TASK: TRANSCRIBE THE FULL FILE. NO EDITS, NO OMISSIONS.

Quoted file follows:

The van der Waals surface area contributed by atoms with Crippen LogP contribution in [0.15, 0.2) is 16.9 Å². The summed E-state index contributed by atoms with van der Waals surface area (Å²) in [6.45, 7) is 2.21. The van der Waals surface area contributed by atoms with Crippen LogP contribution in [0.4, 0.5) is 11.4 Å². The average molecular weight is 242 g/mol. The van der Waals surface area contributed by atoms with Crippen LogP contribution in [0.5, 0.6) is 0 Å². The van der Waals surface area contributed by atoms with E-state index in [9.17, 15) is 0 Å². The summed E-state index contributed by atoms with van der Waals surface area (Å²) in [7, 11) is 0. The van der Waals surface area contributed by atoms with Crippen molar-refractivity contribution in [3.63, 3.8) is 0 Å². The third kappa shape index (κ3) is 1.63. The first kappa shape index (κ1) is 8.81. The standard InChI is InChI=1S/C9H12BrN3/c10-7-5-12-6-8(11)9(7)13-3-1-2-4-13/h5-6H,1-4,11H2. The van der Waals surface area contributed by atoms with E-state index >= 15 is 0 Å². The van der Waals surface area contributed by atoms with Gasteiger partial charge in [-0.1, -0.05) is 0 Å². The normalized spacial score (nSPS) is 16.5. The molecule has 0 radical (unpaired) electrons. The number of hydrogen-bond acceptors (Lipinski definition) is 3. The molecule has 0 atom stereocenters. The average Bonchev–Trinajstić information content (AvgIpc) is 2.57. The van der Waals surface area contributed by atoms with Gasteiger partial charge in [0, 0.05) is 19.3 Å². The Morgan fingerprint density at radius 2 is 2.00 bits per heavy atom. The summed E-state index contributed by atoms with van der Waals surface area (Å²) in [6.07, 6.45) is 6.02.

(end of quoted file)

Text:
The van der Waals surface area contributed by atoms with Crippen LogP contribution in [0.15, 0.2) is 16.9 Å². The summed E-state index contributed by atoms with van der Waals surface area (Å²) in [6.45, 7) is 2.21. The van der Waals surface area contributed by atoms with Crippen LogP contribution in [0.4, 0.5) is 11.4 Å². The average molecular weight is 242 g/mol. The van der Waals surface area contributed by atoms with Crippen LogP contribution in [0.5, 0.6) is 0 Å². The van der Waals surface area contributed by atoms with E-state index in [9.17, 15) is 0 Å². The summed E-state index contributed by atoms with van der Waals surface area (Å²) in [7, 11) is 0. The van der Waals surface area contributed by atoms with Crippen molar-refractivity contribution in [3.63, 3.8) is 0 Å². The third kappa shape index (κ3) is 1.63. The first kappa shape index (κ1) is 8.81. The standard InChI is InChI=1S/C9H12BrN3/c10-7-5-12-6-8(11)9(7)13-3-1-2-4-13/h5-6H,1-4,11H2. The van der Waals surface area contributed by atoms with E-state index >= 15 is 0 Å². The van der Waals surface area contributed by atoms with Gasteiger partial charge in [-0.1, -0.05) is 0 Å². The normalized spacial score (nSPS) is 16.5. The molecule has 0 radical (unpaired) electrons. The number of hydrogen-bond acceptors (Lipinski definition) is 3. The molecule has 0 atom stereocenters. The average Bonchev–Trinajstić information content (AvgIpc) is 2.57. The van der Waals surface area contributed by atoms with Gasteiger partial charge in [0, 0.05) is 19.3 Å². The Morgan fingerprint density at radius 2 is 2.00 bits per heavy atom. The summed E-state index contributed by atoms with van der Waals surface area (Å²) in [6.07, 6.45) is 6.02.